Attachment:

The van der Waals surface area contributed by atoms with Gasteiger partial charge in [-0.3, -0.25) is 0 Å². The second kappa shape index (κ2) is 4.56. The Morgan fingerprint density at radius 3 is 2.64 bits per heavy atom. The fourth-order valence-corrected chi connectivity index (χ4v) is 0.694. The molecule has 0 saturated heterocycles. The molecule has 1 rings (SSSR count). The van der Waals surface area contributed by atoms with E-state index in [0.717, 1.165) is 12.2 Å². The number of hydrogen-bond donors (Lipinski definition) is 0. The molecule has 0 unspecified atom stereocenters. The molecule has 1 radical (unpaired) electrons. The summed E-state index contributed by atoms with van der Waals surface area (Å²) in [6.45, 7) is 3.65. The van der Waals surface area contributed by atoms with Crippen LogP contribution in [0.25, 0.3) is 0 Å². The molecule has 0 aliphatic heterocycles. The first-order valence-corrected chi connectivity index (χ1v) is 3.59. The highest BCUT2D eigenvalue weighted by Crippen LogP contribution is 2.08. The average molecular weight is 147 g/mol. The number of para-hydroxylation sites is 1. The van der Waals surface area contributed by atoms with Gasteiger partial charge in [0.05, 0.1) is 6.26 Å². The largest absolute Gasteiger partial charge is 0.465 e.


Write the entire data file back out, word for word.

The van der Waals surface area contributed by atoms with Gasteiger partial charge in [-0.3, -0.25) is 0 Å². The second kappa shape index (κ2) is 4.56. The Morgan fingerprint density at radius 3 is 2.64 bits per heavy atom. The fourth-order valence-corrected chi connectivity index (χ4v) is 0.694. The molecule has 0 saturated heterocycles. The molecule has 1 rings (SSSR count). The van der Waals surface area contributed by atoms with E-state index in [0.717, 1.165) is 12.2 Å². The number of hydrogen-bond donors (Lipinski definition) is 0. The molecule has 0 unspecified atom stereocenters. The molecule has 1 radical (unpaired) electrons. The summed E-state index contributed by atoms with van der Waals surface area (Å²) in [6.45, 7) is 3.65. The van der Waals surface area contributed by atoms with Crippen LogP contribution in [0.25, 0.3) is 0 Å². The molecule has 0 aliphatic heterocycles. The first-order valence-corrected chi connectivity index (χ1v) is 3.59. The highest BCUT2D eigenvalue weighted by Crippen LogP contribution is 2.08. The average molecular weight is 147 g/mol. The number of para-hydroxylation sites is 1. The van der Waals surface area contributed by atoms with Gasteiger partial charge in [0.05, 0.1) is 6.26 Å². The largest absolute Gasteiger partial charge is 0.465 e.